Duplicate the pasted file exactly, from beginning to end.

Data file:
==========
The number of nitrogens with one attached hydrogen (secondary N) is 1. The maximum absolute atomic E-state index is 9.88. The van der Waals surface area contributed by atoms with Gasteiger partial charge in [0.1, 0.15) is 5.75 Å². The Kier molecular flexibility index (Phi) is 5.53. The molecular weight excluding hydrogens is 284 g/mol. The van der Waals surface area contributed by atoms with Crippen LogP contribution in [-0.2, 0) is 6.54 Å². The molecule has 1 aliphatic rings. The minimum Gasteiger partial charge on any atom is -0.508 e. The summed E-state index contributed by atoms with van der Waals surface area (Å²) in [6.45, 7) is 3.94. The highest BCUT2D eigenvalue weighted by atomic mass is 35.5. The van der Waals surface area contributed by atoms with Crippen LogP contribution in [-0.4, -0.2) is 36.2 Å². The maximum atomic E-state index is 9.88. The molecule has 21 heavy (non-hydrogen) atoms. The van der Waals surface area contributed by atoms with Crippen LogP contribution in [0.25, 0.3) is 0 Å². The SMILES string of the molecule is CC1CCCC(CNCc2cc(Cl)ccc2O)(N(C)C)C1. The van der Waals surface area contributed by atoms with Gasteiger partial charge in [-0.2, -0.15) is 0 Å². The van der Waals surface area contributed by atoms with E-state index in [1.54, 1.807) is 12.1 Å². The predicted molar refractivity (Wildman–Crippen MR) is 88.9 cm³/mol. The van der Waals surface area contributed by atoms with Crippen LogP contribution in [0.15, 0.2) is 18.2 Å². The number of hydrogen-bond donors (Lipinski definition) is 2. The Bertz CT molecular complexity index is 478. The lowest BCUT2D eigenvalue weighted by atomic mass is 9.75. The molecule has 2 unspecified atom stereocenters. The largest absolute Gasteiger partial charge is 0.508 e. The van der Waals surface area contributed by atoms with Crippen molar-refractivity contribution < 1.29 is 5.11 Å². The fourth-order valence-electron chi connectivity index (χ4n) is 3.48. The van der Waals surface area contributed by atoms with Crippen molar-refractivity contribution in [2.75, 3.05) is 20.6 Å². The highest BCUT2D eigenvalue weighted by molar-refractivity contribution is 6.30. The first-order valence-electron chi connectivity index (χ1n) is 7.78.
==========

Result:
The number of nitrogens with one attached hydrogen (secondary N) is 1. The maximum absolute atomic E-state index is 9.88. The van der Waals surface area contributed by atoms with Gasteiger partial charge in [0.1, 0.15) is 5.75 Å². The Kier molecular flexibility index (Phi) is 5.53. The molecular weight excluding hydrogens is 284 g/mol. The van der Waals surface area contributed by atoms with Crippen LogP contribution in [-0.2, 0) is 6.54 Å². The molecule has 1 aliphatic rings. The minimum Gasteiger partial charge on any atom is -0.508 e. The summed E-state index contributed by atoms with van der Waals surface area (Å²) in [6.45, 7) is 3.94. The highest BCUT2D eigenvalue weighted by atomic mass is 35.5. The van der Waals surface area contributed by atoms with Crippen LogP contribution in [-0.4, -0.2) is 36.2 Å². The maximum atomic E-state index is 9.88. The molecule has 21 heavy (non-hydrogen) atoms. The van der Waals surface area contributed by atoms with Crippen LogP contribution in [0.25, 0.3) is 0 Å². The SMILES string of the molecule is CC1CCCC(CNCc2cc(Cl)ccc2O)(N(C)C)C1. The van der Waals surface area contributed by atoms with Gasteiger partial charge in [-0.2, -0.15) is 0 Å². The van der Waals surface area contributed by atoms with E-state index in [1.54, 1.807) is 12.1 Å². The predicted molar refractivity (Wildman–Crippen MR) is 88.9 cm³/mol. The van der Waals surface area contributed by atoms with Crippen LogP contribution in [0.15, 0.2) is 18.2 Å². The number of hydrogen-bond donors (Lipinski definition) is 2. The Bertz CT molecular complexity index is 478. The lowest BCUT2D eigenvalue weighted by atomic mass is 9.75. The molecule has 2 unspecified atom stereocenters. The largest absolute Gasteiger partial charge is 0.508 e. The van der Waals surface area contributed by atoms with Crippen molar-refractivity contribution < 1.29 is 5.11 Å². The fourth-order valence-electron chi connectivity index (χ4n) is 3.48. The van der Waals surface area contributed by atoms with Crippen molar-refractivity contribution in [2.75, 3.05) is 20.6 Å². The highest BCUT2D eigenvalue weighted by molar-refractivity contribution is 6.30. The first-order valence-electron chi connectivity index (χ1n) is 7.78.